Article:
There are a million things to think about before you are deployed, and one of the most pressing is money. The...
Groceries eat up 6% of the average American’s budget, which means you’re likely spending a decent chunk of your take-home pay at the grocery store every week. Even if you already budget carefully for groceries (which you should!) there’s a good chance you aren’t using all of our 15 tips for saving on groceries.
Use coupons or cashback apps
Clipping coupons from online sources or newspapers can still add up to significant savings. A newer alternative is cashback apps such as Ibottawhich will pay you for uploading pictures of your receipt. Even better, some of the offers on these apps will apply to any brand, which can’t be said of old-fashioned coupons.
Stick to your list
This is one of the simplest tips, and yet we’re all guilty of breaking it. But when you consider that the average U.S. consumer spends over $5,000on impulse buys each year, it becomes obvious that you should stick as closely to your list as possible.
Plan your meals around sales
If you’re like most people, you probably plan your meals for the week and then hit the grocery store. One quick way to save money is to reverse this strategy: let the items on sale guide your meal planning later. After all, you can probably come up with some good recipes for that cheap ground turkey, even if you’d originally planned to have chicken. Need some dinner inspiration? Check out our blog post on 10 Delicious Family Dinner Ideas on a Budget.
Speaking of sales, ask about rain check
When a grocery store sells out of a sale item, sometimes they’ll offer you a voucher called a rain check. With such a voucher in hand, you can buy the same product at the current sale price, even after the sale is over. Ask at customer service to see if they’re available at your grocery store.
Popular in online thrifty circles, stockpilinginvolves buying large amounts of your pantry staples when they’re on sale rather than replenishing when you run out. Grocery stores tend to run on six-week sales cycles, so the next time you notice your favorite pantry items are on sale, consider buying enough to last the next month and a half.
Don’t neglect your freezer
Another way to maximize your value from sales is to buy extra meat or perishables when they’re on sale, then freeze them until they’re needed.
Avoid produce that’s out of season
As tempting as strawberries year-round may be, produce is much more affordable when it’s in season.
Consider frozen fruits and vegetables
If the produce you’re craving is out-of-season, swing by the frozen aisle. Frozen produce is often cheaper but still retains good nutritional value.
Do it yourself
Whenever you’re buying something that’s pre-washed or pre-cut, you’re likely paying a premium. This is especially true for produce, but it also applies to things like bone-in meats and even prepared meals. If you can do the prep work at home, you’ll likely save a good bit of money on these items.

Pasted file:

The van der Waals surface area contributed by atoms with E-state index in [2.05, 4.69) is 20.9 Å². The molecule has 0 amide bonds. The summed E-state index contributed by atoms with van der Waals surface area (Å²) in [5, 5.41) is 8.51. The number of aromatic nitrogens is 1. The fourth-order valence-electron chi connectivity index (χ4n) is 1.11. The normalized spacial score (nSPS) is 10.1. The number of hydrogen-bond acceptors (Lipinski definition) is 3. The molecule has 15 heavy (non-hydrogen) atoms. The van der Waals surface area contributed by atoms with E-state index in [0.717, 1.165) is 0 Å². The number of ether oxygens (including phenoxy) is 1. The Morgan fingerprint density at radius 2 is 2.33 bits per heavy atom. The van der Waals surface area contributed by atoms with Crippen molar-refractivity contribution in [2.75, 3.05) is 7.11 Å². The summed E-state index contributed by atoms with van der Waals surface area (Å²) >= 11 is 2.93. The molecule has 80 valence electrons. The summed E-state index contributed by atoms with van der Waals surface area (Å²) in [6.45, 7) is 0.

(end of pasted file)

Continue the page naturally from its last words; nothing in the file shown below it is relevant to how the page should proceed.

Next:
Don’t scoff at generics
Depending on the product, you’re often paying a huge markup just to get a familiar brand. Some generics are even made in the same factory as their name-brand counterparts, so you’re getting the same product for less. Compare the ingredients of name brand vs. generic; they’re often the same.
Look up! Then down
Humans are simple creatures, and we are often more likely to buy something if it’s conveniently placed at eye-level. Grocery stores take advantage of this by placing the priciest items at eye-level. Sometimes you’ll find a better deal just by checking the top or bottom shelves.
Don’t be tricked by promotional terms
Sometimes a deal phrased as “two-for-one” will offer the discounted price even if you only buy a single item. The same goes for similarly-worded promotions. Carefully check the unit price and don’t buy more than you need.
Make decisions based on the unit price, not the sticker price
Most grocery stores will show you what you’re paying per unit of the product (typically weight). Sometimes packaging can make it look like you’re getting more than you are, so pick the cheapest products based on unit price, not the sticker price.
Ask about rewards programs
Many grocery stores offer loyalty programs that will get you benefits such as discounts on groceries or gas. If you’re loyal to a certain store, this can amount to free money.
Don’t pay cash if you have cashback
Buying your groceries with a cashback credit card or one that rewards for grocery store purchases can help save you money on groceries, provided you pay the balance promptly to avoid accruing interest. If you have multiple cards, consider which one will save you the most.
Groceries never have to break the budget. With these tips, you’ll be able to slim down your grocery spending and have more money left at the end of the week. For more financial planning advice, schedule your free Financial Checkup today.
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Information appearing in this article is obtained from sources we believe are reliable. The information may not be a complete statement of all available data and is not guaranteed as such. Marine FCU is not responsible for the contents of this article and advises its membership to investigate claims before following the information provided.